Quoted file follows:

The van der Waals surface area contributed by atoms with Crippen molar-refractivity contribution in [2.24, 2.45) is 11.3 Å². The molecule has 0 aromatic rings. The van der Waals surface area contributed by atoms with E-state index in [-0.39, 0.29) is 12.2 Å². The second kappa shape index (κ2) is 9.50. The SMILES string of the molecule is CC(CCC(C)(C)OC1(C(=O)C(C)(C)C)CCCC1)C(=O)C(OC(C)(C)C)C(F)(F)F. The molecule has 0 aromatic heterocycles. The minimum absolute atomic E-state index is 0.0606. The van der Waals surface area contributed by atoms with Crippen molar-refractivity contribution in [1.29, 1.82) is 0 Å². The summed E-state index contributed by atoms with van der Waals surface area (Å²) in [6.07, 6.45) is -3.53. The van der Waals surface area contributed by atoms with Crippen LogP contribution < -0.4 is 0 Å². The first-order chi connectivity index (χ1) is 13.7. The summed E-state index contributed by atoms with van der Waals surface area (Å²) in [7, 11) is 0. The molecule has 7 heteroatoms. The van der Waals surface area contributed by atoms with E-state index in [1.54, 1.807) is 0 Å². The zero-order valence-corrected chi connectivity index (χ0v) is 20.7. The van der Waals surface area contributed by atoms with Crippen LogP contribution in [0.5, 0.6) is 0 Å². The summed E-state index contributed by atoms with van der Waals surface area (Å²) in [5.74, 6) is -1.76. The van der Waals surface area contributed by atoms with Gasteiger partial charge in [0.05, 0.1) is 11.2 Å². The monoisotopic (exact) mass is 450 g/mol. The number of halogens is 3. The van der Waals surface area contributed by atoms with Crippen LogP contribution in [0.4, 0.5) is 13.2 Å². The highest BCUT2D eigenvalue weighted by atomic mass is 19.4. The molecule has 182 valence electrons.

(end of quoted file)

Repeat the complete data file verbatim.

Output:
The van der Waals surface area contributed by atoms with Crippen molar-refractivity contribution in [2.24, 2.45) is 11.3 Å². The molecule has 0 aromatic rings. The van der Waals surface area contributed by atoms with E-state index in [-0.39, 0.29) is 12.2 Å². The second kappa shape index (κ2) is 9.50. The SMILES string of the molecule is CC(CCC(C)(C)OC1(C(=O)C(C)(C)C)CCCC1)C(=O)C(OC(C)(C)C)C(F)(F)F. The molecule has 0 aromatic heterocycles. The minimum absolute atomic E-state index is 0.0606. The van der Waals surface area contributed by atoms with Crippen molar-refractivity contribution in [1.29, 1.82) is 0 Å². The summed E-state index contributed by atoms with van der Waals surface area (Å²) in [6.07, 6.45) is -3.53. The van der Waals surface area contributed by atoms with Crippen LogP contribution < -0.4 is 0 Å². The first-order chi connectivity index (χ1) is 13.7. The summed E-state index contributed by atoms with van der Waals surface area (Å²) in [7, 11) is 0. The molecule has 7 heteroatoms. The van der Waals surface area contributed by atoms with E-state index in [1.54, 1.807) is 0 Å². The zero-order valence-corrected chi connectivity index (χ0v) is 20.7. The van der Waals surface area contributed by atoms with Crippen LogP contribution in [0.5, 0.6) is 0 Å². The summed E-state index contributed by atoms with van der Waals surface area (Å²) in [5.74, 6) is -1.76. The van der Waals surface area contributed by atoms with Gasteiger partial charge in [0.05, 0.1) is 11.2 Å². The monoisotopic (exact) mass is 450 g/mol. The number of halogens is 3. The van der Waals surface area contributed by atoms with Crippen LogP contribution in [0.4, 0.5) is 13.2 Å². The highest BCUT2D eigenvalue weighted by atomic mass is 19.4. The molecule has 182 valence electrons.